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are absorbed by the surrounding material. Photoelectric absorption is the
dominant process in tissue for photons with energy below approximately
30 keV.
11.4.4 Implications for Medical Imaging
Compton scattering and photoelectric absorption dominate the interaction
of diagnostic X-rays with organic matter such as soft tissue. The probabili-
ties for these effects to occur depend on the incident X-ray energy and the
atomic number Z of the penetrated material. To be able to distinguish differ-
ent materials, the attenuation of the incident X-ray beam needs to be signifi-
cantly different for different materials. If the X-ray energy is too high, most
of the Compton-scattered photons traverse the body almost unchanged,
leading to images with low contrast. Lower-energetic X-rays may not pen-
etrate dense material, like bones, or thick materials, but they are suitable
for imaging thin, soft tissues. Here, one can take advantage of the fact that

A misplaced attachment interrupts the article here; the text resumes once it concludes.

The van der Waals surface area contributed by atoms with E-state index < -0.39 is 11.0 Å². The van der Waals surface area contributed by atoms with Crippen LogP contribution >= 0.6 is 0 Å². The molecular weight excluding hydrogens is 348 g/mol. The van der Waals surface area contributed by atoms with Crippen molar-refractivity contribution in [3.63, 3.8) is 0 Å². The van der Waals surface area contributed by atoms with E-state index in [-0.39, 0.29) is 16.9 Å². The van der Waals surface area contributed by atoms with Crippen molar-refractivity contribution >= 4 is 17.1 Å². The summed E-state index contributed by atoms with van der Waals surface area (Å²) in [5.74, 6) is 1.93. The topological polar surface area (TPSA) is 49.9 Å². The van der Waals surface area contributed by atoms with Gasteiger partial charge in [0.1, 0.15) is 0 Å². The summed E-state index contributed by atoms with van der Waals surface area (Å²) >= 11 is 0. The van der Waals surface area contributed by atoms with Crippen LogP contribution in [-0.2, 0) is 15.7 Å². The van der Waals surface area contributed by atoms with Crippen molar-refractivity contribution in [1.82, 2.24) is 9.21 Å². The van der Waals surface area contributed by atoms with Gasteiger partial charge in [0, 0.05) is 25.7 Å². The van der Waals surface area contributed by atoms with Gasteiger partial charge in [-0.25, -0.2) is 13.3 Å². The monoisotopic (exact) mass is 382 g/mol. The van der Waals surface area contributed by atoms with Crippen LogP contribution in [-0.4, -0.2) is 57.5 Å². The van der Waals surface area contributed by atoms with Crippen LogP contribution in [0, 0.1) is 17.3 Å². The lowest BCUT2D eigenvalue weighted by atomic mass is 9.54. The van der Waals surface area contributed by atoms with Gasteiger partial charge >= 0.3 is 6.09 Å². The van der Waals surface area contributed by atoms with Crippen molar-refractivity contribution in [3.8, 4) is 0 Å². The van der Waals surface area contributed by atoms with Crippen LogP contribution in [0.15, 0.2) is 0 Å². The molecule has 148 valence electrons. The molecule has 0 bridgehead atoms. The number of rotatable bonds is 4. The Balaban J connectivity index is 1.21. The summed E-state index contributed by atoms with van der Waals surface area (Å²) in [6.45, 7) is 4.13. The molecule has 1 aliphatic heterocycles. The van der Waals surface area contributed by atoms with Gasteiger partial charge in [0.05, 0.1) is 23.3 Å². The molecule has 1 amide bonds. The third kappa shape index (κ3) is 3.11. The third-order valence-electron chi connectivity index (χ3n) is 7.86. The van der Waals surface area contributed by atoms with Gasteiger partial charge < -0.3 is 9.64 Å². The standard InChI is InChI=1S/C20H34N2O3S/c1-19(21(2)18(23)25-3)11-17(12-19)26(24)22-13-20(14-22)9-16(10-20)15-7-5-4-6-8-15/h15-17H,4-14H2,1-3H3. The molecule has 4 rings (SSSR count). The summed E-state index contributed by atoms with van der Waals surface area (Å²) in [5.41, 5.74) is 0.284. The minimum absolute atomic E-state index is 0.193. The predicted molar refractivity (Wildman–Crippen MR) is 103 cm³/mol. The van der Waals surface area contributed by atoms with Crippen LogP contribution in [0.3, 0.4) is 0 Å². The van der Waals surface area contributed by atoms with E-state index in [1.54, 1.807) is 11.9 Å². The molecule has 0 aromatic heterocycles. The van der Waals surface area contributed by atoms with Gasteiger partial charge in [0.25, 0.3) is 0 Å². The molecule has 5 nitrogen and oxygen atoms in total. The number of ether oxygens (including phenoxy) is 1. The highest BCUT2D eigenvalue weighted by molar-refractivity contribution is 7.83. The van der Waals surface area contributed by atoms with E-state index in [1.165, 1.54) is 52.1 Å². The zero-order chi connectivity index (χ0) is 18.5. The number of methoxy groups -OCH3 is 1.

absorption due to the photoelectric effect shows a sharp increase at energies
around the element-specific energy level of the innermost electron orbit (i.e.,
K-edge imaging). Furthermore, the absorption probability for the photoelec-
tric effect increases with the cube of the atomic number Z , so that small
differences in tissue composition are amplified in the attenuation. The low-
energy part of the X-ray spectrum is not useful for medical imaging since
it is completely absorbed by the patient's body. To avoid this unnecessary
radiation dose, a filter is placed between the X-ray tube and the patient. For
planar or C-arm systems, the filter consists of a thin layer of copper or alu-
minum. For diagnostic CT systems (discussed in the section 11.6 on X-ray
CT), a bow-tie-shaped filter is used.
11.4.5 Attenuation Coefficients
The attenuation of the intensity that an X-ray beam encounters when travel-
ing through a uniform material depends exponentially on the thickness of
the material:
α γ
E x
I x
( ) =
I e
where I 0 is the incident intensity, x is the path length of the X-rays through
the object, and α E is the linear attenuation coefficient . The attenuation coeffi-
cient is specific for a material and depends on the photon energy as indicated
by the subscript E γ . Consequently, the transmitted X-ray spectrum contains
information about both the material composition and the thickness of the
structures inside the object. The linear attenuation coefficient of a material is
determined by its specific interaction with X-rays as described. Therefore, it
can be written as follows:
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